I'm evaluating Atmos for our application. I have a requirement to search objects by metadata. Is this possible? Is Metadata indexed? What is the performance impact? .Net Code snippet for search will be helpful. Thanks!
No, Atmos does not support generic search by metadata. That type of activity is still best served in a traditional database. It does support some simple tagging (aka Listable Metadata) of objects to group them and list by tag. For example, if your objects were blog posts you could tag them with "Atmos", "EMC", and "Cloud Storage". Later you could come back and list all of the objects tagged with a particular tag (but not more complex things like the intersection of two tags).
However, there are some strict limitations to be aware of: each tag can only be associated with 6.5 million objects and there can be only 65000 tags per tag directory. Also, once tags are created they cannot be deleted so they should not be used for transient values (an empty tag will persist but return no results).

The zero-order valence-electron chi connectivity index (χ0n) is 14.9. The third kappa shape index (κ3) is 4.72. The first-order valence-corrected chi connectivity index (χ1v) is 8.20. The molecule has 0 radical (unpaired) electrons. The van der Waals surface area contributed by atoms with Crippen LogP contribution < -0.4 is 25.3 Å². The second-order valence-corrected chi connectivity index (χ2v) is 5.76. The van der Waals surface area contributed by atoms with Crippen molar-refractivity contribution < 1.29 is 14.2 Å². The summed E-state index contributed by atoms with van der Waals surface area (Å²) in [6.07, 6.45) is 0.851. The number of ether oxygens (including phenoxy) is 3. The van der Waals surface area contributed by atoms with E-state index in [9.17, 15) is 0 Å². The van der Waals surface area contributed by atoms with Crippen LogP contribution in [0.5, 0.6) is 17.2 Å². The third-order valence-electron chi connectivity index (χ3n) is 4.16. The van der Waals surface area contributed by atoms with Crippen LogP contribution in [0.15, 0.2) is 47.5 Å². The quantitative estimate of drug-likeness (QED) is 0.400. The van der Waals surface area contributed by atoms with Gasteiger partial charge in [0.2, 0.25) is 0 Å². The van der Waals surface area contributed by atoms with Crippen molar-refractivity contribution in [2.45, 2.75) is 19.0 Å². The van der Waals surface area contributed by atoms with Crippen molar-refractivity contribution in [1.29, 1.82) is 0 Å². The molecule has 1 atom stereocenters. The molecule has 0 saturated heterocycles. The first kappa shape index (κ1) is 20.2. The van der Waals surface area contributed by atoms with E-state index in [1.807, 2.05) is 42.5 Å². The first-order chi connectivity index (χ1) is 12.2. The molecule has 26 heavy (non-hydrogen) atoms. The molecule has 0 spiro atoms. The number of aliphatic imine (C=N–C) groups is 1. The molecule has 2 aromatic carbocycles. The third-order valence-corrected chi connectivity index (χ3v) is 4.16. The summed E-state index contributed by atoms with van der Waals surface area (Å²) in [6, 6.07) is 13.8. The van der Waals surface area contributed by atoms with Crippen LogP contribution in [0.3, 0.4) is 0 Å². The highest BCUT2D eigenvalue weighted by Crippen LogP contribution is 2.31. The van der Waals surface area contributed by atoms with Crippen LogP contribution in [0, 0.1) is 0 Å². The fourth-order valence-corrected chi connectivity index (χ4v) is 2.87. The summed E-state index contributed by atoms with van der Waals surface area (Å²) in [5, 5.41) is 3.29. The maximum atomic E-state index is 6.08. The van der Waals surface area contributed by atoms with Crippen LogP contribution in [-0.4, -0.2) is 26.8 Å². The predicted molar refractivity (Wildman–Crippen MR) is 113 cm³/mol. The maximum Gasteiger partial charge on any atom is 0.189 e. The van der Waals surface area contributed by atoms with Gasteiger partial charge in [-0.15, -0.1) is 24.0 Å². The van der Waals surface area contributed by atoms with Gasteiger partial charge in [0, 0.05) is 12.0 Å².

There are some examples of using listable tags in the unit tests for the SDK.
Thanks for the response. Here is a case I need to address. A user can have a photo that we store in multiple sizes behind the scene. The path is like in example below. If an image is deleted, I want to query by partial path /User/1000/photos/ba3f4d3a-c79a-4e22-b5ce-103d7832724b/ and delete all the photos. How do I do this?
The Atmos namespace behaves like a filesystem, so you'd want to do a recursive delete on that directory. See the deleteRecursively method in the test code here: https://code.google.com/p/atmos-dotnet/source/browse/trunk/EsuApiTest/EsuApiTest.cs#81
You could then call:
Be sure to include a trailing slash on the ObjectPath so the SDK knows it's a directory.
Good to hear! BTW, looking at your file naming convention above:
Will you have more than 64k users or 64k photos per user? With Atmos, we recommend you keep directory sizes lower than 64k items for performance reasons. If you are going to exceed those limits, you may want to reconsider your naming conventions.